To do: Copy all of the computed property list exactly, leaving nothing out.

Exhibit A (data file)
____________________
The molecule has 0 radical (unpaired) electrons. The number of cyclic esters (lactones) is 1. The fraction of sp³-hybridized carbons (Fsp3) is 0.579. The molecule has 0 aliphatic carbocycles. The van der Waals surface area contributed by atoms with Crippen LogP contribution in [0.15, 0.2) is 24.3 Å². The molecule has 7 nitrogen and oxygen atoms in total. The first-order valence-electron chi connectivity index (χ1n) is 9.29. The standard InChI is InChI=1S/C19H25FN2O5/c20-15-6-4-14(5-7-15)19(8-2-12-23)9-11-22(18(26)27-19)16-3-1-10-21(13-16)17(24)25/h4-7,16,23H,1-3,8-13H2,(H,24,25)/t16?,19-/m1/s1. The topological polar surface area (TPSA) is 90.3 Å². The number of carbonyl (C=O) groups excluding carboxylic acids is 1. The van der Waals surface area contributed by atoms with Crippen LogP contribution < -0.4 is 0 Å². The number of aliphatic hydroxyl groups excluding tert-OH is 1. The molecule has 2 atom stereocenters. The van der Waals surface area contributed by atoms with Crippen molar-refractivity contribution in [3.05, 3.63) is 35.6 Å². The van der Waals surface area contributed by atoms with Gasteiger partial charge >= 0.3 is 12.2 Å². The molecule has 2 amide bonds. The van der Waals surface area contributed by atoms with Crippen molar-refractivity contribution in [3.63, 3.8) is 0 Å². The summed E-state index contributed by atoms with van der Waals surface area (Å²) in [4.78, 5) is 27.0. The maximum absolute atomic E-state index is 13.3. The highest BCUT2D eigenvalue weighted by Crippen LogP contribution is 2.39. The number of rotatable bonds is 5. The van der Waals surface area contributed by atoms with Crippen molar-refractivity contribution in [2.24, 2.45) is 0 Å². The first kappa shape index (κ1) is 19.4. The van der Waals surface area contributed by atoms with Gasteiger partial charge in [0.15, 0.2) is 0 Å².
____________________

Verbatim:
The molecule has 0 radical (unpaired) electrons. The number of cyclic esters (lactones) is 1. The fraction of sp³-hybridized carbons (Fsp3) is 0.579. The molecule has 0 aliphatic carbocycles. The van der Waals surface area contributed by atoms with Crippen LogP contribution in [0.15, 0.2) is 24.3 Å². The molecule has 7 nitrogen and oxygen atoms in total. The first-order valence-electron chi connectivity index (χ1n) is 9.29. The standard InChI is InChI=1S/C19H25FN2O5/c20-15-6-4-14(5-7-15)19(8-2-12-23)9-11-22(18(26)27-19)16-3-1-10-21(13-16)17(24)25/h4-7,16,23H,1-3,8-13H2,(H,24,25)/t16?,19-/m1/s1. The topological polar surface area (TPSA) is 90.3 Å². The number of carbonyl (C=O) groups excluding carboxylic acids is 1. The van der Waals surface area contributed by atoms with Crippen LogP contribution < -0.4 is 0 Å². The number of aliphatic hydroxyl groups excluding tert-OH is 1. The molecule has 2 atom stereocenters. The van der Waals surface area contributed by atoms with Crippen molar-refractivity contribution in [3.05, 3.63) is 35.6 Å². The van der Waals surface area contributed by atoms with Gasteiger partial charge >= 0.3 is 12.2 Å². The molecule has 2 amide bonds. The van der Waals surface area contributed by atoms with Crippen molar-refractivity contribution in [3.63, 3.8) is 0 Å². The summed E-state index contributed by atoms with van der Waals surface area (Å²) in [4.78, 5) is 27.0. The maximum absolute atomic E-state index is 13.3. The highest BCUT2D eigenvalue weighted by Crippen LogP contribution is 2.39. The number of rotatable bonds is 5. The van der Waals surface area contributed by atoms with Crippen molar-refractivity contribution in [2.24, 2.45) is 0 Å². The first kappa shape index (κ1) is 19.4. The van der Waals surface area contributed by atoms with Gasteiger partial charge in [0.15, 0.2) is 0 Å².